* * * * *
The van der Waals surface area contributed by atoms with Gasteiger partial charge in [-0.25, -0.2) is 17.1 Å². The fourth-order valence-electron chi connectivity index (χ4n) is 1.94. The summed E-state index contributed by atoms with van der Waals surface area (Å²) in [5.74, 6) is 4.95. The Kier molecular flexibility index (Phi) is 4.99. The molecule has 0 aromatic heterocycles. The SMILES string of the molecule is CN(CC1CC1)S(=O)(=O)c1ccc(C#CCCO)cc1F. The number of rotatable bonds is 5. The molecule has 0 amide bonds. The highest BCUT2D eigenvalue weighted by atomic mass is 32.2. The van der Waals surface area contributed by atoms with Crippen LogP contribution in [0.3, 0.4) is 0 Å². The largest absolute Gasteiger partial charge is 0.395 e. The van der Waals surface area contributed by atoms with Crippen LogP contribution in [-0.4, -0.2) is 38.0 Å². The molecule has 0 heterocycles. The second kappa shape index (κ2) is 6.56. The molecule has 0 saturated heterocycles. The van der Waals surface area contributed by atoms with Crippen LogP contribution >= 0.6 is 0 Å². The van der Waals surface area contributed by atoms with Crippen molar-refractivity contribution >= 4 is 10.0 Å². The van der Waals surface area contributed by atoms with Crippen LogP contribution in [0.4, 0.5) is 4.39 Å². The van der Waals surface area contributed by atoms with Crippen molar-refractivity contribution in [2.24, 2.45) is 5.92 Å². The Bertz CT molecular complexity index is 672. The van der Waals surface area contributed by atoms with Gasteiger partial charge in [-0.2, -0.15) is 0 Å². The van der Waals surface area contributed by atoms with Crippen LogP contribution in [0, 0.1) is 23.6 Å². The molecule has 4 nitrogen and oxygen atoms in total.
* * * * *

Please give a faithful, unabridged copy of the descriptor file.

The van der Waals surface area contributed by atoms with Gasteiger partial charge in [-0.25, -0.2) is 17.1 Å². The fourth-order valence-electron chi connectivity index (χ4n) is 1.94. The summed E-state index contributed by atoms with van der Waals surface area (Å²) in [5.74, 6) is 4.95. The Kier molecular flexibility index (Phi) is 4.99. The molecule has 0 aromatic heterocycles. The SMILES string of the molecule is CN(CC1CC1)S(=O)(=O)c1ccc(C#CCCO)cc1F. The number of rotatable bonds is 5. The molecule has 0 amide bonds. The highest BCUT2D eigenvalue weighted by atomic mass is 32.2. The van der Waals surface area contributed by atoms with Crippen LogP contribution in [0.3, 0.4) is 0 Å². The largest absolute Gasteiger partial charge is 0.395 e. The van der Waals surface area contributed by atoms with Crippen LogP contribution in [-0.4, -0.2) is 38.0 Å². The molecule has 0 heterocycles. The second kappa shape index (κ2) is 6.56. The molecule has 0 saturated heterocycles. The van der Waals surface area contributed by atoms with Crippen LogP contribution >= 0.6 is 0 Å². The van der Waals surface area contributed by atoms with Crippen molar-refractivity contribution >= 4 is 10.0 Å². The van der Waals surface area contributed by atoms with Crippen LogP contribution in [0.4, 0.5) is 4.39 Å². The van der Waals surface area contributed by atoms with Crippen molar-refractivity contribution in [2.24, 2.45) is 5.92 Å². The Bertz CT molecular complexity index is 672. The van der Waals surface area contributed by atoms with Gasteiger partial charge in [-0.2, -0.15) is 0 Å². The van der Waals surface area contributed by atoms with Crippen LogP contribution in [0, 0.1) is 23.6 Å². The molecule has 4 nitrogen and oxygen atoms in total.